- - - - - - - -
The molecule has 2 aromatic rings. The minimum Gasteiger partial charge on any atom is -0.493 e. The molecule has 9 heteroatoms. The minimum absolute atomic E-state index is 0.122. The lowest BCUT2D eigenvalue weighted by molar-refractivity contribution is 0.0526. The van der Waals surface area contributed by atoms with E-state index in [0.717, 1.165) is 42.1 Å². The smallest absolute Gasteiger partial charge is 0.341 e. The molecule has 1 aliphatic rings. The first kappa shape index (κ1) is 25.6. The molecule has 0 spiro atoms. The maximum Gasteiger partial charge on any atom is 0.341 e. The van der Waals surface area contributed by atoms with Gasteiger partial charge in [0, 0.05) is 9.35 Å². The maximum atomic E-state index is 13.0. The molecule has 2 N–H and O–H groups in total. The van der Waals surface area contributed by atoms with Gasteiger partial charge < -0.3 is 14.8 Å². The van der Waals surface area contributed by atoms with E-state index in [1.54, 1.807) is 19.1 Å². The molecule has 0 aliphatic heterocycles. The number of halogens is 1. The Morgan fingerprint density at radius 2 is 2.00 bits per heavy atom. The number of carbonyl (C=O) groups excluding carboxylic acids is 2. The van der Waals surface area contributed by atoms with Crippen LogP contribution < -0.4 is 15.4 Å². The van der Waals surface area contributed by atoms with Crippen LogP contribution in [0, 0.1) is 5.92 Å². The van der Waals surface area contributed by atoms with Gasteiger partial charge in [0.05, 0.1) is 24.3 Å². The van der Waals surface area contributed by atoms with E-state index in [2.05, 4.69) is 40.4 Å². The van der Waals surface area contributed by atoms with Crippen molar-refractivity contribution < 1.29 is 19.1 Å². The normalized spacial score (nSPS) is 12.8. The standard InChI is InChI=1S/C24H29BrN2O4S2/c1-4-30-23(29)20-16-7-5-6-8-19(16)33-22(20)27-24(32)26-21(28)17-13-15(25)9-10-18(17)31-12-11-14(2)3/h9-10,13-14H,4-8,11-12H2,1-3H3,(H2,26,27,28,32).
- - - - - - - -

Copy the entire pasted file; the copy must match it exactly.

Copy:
The molecule has 2 aromatic rings. The minimum Gasteiger partial charge on any atom is -0.493 e. The molecule has 9 heteroatoms. The minimum absolute atomic E-state index is 0.122. The lowest BCUT2D eigenvalue weighted by molar-refractivity contribution is 0.0526. The van der Waals surface area contributed by atoms with E-state index in [0.717, 1.165) is 42.1 Å². The smallest absolute Gasteiger partial charge is 0.341 e. The molecule has 1 aliphatic rings. The first kappa shape index (κ1) is 25.6. The molecule has 0 spiro atoms. The maximum Gasteiger partial charge on any atom is 0.341 e. The van der Waals surface area contributed by atoms with Gasteiger partial charge in [0, 0.05) is 9.35 Å². The maximum atomic E-state index is 13.0. The molecule has 2 N–H and O–H groups in total. The van der Waals surface area contributed by atoms with Gasteiger partial charge < -0.3 is 14.8 Å². The van der Waals surface area contributed by atoms with E-state index in [1.54, 1.807) is 19.1 Å². The molecule has 0 aliphatic heterocycles. The number of halogens is 1. The Morgan fingerprint density at radius 2 is 2.00 bits per heavy atom. The number of carbonyl (C=O) groups excluding carboxylic acids is 2. The van der Waals surface area contributed by atoms with Crippen LogP contribution < -0.4 is 15.4 Å². The van der Waals surface area contributed by atoms with Crippen LogP contribution in [0, 0.1) is 5.92 Å². The van der Waals surface area contributed by atoms with Gasteiger partial charge in [0.05, 0.1) is 24.3 Å². The van der Waals surface area contributed by atoms with E-state index in [2.05, 4.69) is 40.4 Å². The van der Waals surface area contributed by atoms with Crippen molar-refractivity contribution < 1.29 is 19.1 Å². The normalized spacial score (nSPS) is 12.8. The standard InChI is InChI=1S/C24H29BrN2O4S2/c1-4-30-23(29)20-16-7-5-6-8-19(16)33-22(20)27-24(32)26-21(28)17-13-15(25)9-10-18(17)31-12-11-14(2)3/h9-10,13-14H,4-8,11-12H2,1-3H3,(H2,26,27,28,32).